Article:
Tip 5: Cabins are typically ready for you by the time you board. You can make your way there and drop your stuff off before you go exploring. If it’s not ready, find your way to the buffet deck (called the Lido on many ships), and enjoy a delicious lunch.

Tip 6: A mandatory safety briefing will be held before the ship sets sail. All passengers and Safety Briefingmany of the crew are required to participate in this drill. Your Sail & Sign card will show your emergency station. Your cabin steward will also advise of it, as well as the many crewmembers along the way. It’s a short, but necessary event, so be patient. Not long after, the ship’s horn will sound and you’re on your way!

Welcome AboardTip 7: It’s usually a pretty amazing sight to watch the departure from one of the upper decks. With a setting sun and a receding shoreline, your adventure is about to begin.

Bon Voyage!

Here’s a few more “Shore Excursions” I think you’ll enjoy from The Love Boat Bachelor:

Marji Laine’s blog: E-mail to Roselle: From Aruba

 Joan Deneve:  Interview on Quid Pro Quills

 Julie Arduini:  Least Likely Cruise Heroine Part 2

Fay Lamb’s On the Ledge: Port of Call: Aruba with Alyssa LaRoche


IN SEACLUSION: Tips from a Savvy Cruiser, Part IV

Another heroine awaits on The Love Boat Bachelor: Chapter Four Port of Call: Limon, Costa Rica

Okay, what do I pack? How much can I take?

It’s taken me thirty years to figure out that when it comes to packing — LESS is BETTER!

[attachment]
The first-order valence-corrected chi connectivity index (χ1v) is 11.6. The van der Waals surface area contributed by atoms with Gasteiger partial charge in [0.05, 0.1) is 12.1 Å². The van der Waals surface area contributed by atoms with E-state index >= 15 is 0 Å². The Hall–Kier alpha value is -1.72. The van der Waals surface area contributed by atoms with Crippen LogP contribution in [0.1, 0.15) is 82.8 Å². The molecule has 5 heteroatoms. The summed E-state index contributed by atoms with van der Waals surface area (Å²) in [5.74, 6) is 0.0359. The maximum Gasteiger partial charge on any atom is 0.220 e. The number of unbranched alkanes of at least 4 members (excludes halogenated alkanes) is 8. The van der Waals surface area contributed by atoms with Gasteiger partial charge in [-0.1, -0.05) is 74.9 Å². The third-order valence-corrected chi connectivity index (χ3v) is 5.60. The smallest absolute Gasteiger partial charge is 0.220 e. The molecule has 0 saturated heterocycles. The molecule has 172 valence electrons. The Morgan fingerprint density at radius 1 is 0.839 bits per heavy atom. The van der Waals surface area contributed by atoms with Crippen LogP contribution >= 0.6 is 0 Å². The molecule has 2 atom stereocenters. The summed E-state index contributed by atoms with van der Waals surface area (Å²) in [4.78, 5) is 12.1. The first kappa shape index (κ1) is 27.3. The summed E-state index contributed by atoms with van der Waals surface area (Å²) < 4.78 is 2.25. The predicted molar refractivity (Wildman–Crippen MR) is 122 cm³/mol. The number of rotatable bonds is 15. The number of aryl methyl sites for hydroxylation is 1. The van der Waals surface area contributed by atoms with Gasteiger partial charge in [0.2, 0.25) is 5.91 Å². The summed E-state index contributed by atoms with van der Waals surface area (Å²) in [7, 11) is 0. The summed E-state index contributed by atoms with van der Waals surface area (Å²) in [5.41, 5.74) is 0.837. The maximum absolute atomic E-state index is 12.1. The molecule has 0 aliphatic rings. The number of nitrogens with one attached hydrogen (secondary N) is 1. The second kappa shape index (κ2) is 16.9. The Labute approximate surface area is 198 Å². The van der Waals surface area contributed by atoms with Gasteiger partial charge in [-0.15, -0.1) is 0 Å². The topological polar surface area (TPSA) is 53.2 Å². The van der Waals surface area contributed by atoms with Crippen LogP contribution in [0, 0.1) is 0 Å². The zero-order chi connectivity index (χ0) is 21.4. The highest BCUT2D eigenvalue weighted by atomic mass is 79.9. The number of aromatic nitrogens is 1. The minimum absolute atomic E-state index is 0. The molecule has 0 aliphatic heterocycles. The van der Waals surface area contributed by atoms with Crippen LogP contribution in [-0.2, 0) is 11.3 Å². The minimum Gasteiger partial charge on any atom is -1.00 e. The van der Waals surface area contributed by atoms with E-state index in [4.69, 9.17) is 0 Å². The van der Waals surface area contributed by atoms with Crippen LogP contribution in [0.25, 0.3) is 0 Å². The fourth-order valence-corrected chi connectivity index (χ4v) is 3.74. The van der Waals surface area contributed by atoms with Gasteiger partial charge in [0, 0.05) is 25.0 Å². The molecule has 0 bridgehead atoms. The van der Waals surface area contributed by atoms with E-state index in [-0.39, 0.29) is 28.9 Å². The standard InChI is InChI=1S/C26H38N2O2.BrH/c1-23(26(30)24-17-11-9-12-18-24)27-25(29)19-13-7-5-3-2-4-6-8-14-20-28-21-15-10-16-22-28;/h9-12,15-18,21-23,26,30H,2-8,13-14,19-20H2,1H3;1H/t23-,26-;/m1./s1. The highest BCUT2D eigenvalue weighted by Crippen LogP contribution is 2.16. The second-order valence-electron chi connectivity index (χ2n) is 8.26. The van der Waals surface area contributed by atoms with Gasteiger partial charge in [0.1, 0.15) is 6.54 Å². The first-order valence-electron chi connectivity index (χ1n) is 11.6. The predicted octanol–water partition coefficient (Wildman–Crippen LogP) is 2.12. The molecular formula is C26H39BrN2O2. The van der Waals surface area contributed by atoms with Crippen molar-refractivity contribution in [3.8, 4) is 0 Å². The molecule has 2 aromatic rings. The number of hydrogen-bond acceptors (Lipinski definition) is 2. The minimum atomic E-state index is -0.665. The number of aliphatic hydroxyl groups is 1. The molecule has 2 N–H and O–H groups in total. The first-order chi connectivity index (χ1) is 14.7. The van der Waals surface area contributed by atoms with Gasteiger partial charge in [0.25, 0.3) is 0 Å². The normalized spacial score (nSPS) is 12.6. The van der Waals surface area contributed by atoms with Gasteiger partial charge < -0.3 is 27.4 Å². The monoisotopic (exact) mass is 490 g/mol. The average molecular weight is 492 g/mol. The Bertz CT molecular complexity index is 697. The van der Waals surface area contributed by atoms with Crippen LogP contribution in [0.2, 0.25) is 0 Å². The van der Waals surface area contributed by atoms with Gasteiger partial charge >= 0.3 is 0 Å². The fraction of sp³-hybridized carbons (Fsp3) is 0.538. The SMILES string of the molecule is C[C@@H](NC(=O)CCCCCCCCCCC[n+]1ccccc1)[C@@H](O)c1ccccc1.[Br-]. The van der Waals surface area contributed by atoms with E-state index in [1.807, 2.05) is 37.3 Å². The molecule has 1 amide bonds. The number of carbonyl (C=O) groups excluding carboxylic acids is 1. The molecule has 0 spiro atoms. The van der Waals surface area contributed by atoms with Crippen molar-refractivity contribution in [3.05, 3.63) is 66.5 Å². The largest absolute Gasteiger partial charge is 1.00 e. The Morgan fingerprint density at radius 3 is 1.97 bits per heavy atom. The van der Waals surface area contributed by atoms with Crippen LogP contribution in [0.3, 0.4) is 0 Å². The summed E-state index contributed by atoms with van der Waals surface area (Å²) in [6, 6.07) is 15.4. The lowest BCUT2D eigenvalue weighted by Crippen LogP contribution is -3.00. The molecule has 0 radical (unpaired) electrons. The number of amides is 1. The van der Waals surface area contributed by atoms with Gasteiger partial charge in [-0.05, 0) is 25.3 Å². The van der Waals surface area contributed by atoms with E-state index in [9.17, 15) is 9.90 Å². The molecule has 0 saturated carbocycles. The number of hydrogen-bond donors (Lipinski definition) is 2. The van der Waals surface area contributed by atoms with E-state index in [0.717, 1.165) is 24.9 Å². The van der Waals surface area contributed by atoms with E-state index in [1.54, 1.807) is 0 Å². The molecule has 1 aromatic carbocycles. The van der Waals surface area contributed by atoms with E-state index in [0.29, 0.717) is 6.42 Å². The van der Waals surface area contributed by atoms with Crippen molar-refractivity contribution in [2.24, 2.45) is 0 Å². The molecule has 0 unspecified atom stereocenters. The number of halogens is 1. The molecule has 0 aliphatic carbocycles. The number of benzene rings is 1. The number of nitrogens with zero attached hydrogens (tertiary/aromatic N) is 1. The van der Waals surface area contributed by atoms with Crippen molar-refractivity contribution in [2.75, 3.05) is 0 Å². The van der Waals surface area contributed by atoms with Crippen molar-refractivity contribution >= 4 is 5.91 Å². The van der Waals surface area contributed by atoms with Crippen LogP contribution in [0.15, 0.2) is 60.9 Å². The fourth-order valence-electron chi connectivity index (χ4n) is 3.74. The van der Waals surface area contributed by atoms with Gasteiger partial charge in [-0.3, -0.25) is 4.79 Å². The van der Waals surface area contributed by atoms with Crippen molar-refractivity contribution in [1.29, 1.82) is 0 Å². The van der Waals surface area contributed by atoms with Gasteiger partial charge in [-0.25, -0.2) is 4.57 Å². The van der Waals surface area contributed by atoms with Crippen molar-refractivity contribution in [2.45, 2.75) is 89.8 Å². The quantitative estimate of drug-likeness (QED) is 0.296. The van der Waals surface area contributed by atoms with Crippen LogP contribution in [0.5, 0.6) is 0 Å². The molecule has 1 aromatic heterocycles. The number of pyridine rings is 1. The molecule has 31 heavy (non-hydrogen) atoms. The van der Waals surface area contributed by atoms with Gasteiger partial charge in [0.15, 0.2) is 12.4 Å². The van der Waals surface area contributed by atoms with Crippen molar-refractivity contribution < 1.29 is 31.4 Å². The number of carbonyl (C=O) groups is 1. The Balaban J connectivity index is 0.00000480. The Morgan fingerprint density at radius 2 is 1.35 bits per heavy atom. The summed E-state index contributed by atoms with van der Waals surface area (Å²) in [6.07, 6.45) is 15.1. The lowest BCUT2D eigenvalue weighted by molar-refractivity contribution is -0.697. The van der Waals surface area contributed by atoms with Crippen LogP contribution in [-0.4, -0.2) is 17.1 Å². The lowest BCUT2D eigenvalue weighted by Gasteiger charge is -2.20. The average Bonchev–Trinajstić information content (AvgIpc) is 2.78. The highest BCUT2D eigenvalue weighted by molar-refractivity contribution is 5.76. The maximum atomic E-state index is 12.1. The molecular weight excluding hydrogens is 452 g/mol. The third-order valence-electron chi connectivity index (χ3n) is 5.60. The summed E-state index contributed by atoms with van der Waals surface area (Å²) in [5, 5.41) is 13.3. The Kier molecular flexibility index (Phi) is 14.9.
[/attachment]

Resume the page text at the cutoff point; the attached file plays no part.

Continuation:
BaggageTip 1: You can take as much stuff as you want, but remember – if you fly, excess baggage costs. A lot. And if you’re driving, excess baggage can be a bear to manage. My advice is, keep it simple. (Don’t be this person in the picture.)

Tip 2: Sandals rule on cruises. Flip-flops, too. Especially while you’re on the cruise ship. There’s carpeting aboard, but also slick tile and marble, Flip Flopswooden decking, and don’t forget the wet areas. Add in occasional rolling seas, and … well, save the killer stilettos for the dressy dinners. Heels do NOT fare well on slick surfaces, and most of your ports of call will have pot-holes and unimproved roads/sidewalks. Keep it simple. Wear sensible, comfortable shoes. You’re on vacation. There’s no one you need to impress. Relax. Enjoy yourself.

Tip 3: You’ll need something nicer for the dining room. There are many dining Cruise diningoptions on a cruise ship (more about that later). In the main dining room where dinner seating times are assigned, casual attire is frowned upon. Long pants/collared shirt/nice shoes for men and slacks/dress/no flip-flops for ladies. (Guys, don’t forget your socks!) There will also be one or two “formal” nights during the cruise where the passengers and wait-staff dress up. This can be as fancy as tux/sequins, or just shirt/tie and Sunday best. It’s all good. Just don’t show up in cut-offs and deck shoes and expect to be served. Bad taste.Caribbean - Bird

In the more casual dining areas, anything goes. People filter in and out from the swimming pools to the buffet dining area all day (and night) long. Just do everyone a favor. If you’re in a swimsuit, put on a cover-up before you parade through where people are trying to eat.

Tip 4: So in addition to sandals, something nicer for evenings in the main dining room, and swimwear, casual wear rules: shorts, tank tops, t-shirts, etc. Just remember to dress in relation to the locale. Our favorite purchase is a t-shirt from each port of call. We’ll wear Panama and St. Thomas while in Curacao, or Jamaica and Key West while in Barbados. S’all good!

Tip 5: Most cruise ships have washers/dryers available on each cabin deck for passengers to use. Bring coins to run the machines and purchase detergent/fabric softener. Or you can choose valet service. (Check with your Cabin Steward.) There’s an extra charge for these services which will be applied to your account. (More about this later.)